The Case Against Patents

Thanks to colleagues in France with whom I exchange on the French innovation system, I was given the opportunity to know more about Michele Boldrin and David K. Levine.

Their Case Against Patents (full pdf here) is a strange work given its extreme position. I do believe it is worth reading this 25-page document but if you are too in a hurry, here are some excerpts with my comments in italics. I have already mentioned my concerns about IP in Is Intellectual Property out of Breath? or Patents inhibit innovation, let’s delete them! (though I was not the author of this title!) or finally Is there something rotten in the kingdom of VC?. So you see the topic is not new to me.



[Page 1]
There is no empirical evidence that they serve to increase innovation and productivity […] there is strong evidence, instead, that patents have many negative consequences.

[Page 2] There is little doubt that providing a monopoly as a reward for innovation increases the incentive to innovate. There is equally little doubt that granting a monopoly for any reason has the many ill consequences we associate with monopoly power – the most important and overlooked of which is the strong incentive of a government granted monopolist to engage in further political rent-seeking to preserve and expand his monopoly or, for those who do not yet have it, to try obtaining one.

About the Diffusion of Innovation [pages 2-3]
A second widely cited benefit of patent systems – although not so much in the economics literature – is the notion that patents are a substitute for socially costly trade secrecy and improve communication about ideas. […] More to the point, companies typically instruct their engineers developing products to avoid studying existing patents so as to be spared subsequent claims of willful infringement.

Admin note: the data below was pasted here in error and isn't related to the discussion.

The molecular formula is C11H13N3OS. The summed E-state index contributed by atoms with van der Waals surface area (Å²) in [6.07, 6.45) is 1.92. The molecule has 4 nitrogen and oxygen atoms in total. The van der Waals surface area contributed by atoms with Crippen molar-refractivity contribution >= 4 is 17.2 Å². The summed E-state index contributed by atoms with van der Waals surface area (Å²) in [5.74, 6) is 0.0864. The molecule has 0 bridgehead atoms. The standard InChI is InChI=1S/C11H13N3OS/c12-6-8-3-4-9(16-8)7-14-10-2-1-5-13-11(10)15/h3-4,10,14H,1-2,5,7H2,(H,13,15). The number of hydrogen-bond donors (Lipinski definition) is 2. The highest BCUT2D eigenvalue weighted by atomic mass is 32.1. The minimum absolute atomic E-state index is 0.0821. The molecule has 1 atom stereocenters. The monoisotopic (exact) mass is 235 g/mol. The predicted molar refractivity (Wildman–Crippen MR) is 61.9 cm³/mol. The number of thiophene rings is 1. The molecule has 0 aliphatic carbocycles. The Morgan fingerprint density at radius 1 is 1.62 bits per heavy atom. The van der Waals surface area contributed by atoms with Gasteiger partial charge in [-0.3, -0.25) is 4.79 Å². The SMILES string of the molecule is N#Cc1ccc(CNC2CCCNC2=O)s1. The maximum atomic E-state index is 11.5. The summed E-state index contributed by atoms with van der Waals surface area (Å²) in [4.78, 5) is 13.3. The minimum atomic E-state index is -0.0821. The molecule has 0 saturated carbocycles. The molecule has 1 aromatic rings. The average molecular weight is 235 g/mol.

This I can confirm with the following answer I got once, when trying to licence IP for firm XXX: “The XXX lawyers advise the XXX employees not to read patent applications or patents from non-employees because that might preclude the XXX employees from future invitations in that area. If you are interested in selling the intellectual property, the only time XXX has ever bought IP is when there was already a start-up trying to market that IP.”

About Pharma [pages 4-5]
Generally the fixed cost of producing software is low – although it is estimated that Apple spent 150 million USD developing the iPhone. This, however, pales in comparison to the cost of developing new medicines – which is estimated to have a present value of closer to 1 billion USD – the same way it does in front of that for developing a new model of automobile, which is in the same range. Interestingly it is also true that – according to both survey and anecdotal evidence – patents play an important role in encouraging innovation in the pharmaceutical industry while playing a minor one in that of cars, insofar as new components and even plants are often developed by consortia or joint-ventures of otherwise fiercely competitive producers marketing different automobile’s brands. The relevance of patents in the pharmaceutical industry is most likely not due to the high fixed costs but rather the fact that disclosure in the case of drugs is more meaningful than in that of cars and most other products [Semiconductor is another good example similar to automobile]. The chemical formula and the efficacy of the cure as established by clinical trials are available to competitors essentially for free and it is the second (a public good, privately produced due to a political choice) that accounts for about 80% of the initial fixed cost. […] Hence various economists, holding differing views about intellectual property, have nevertheless argued that if government intervention is indeed needed in this market a system of prizes would be far superior to the existing system of monopolies.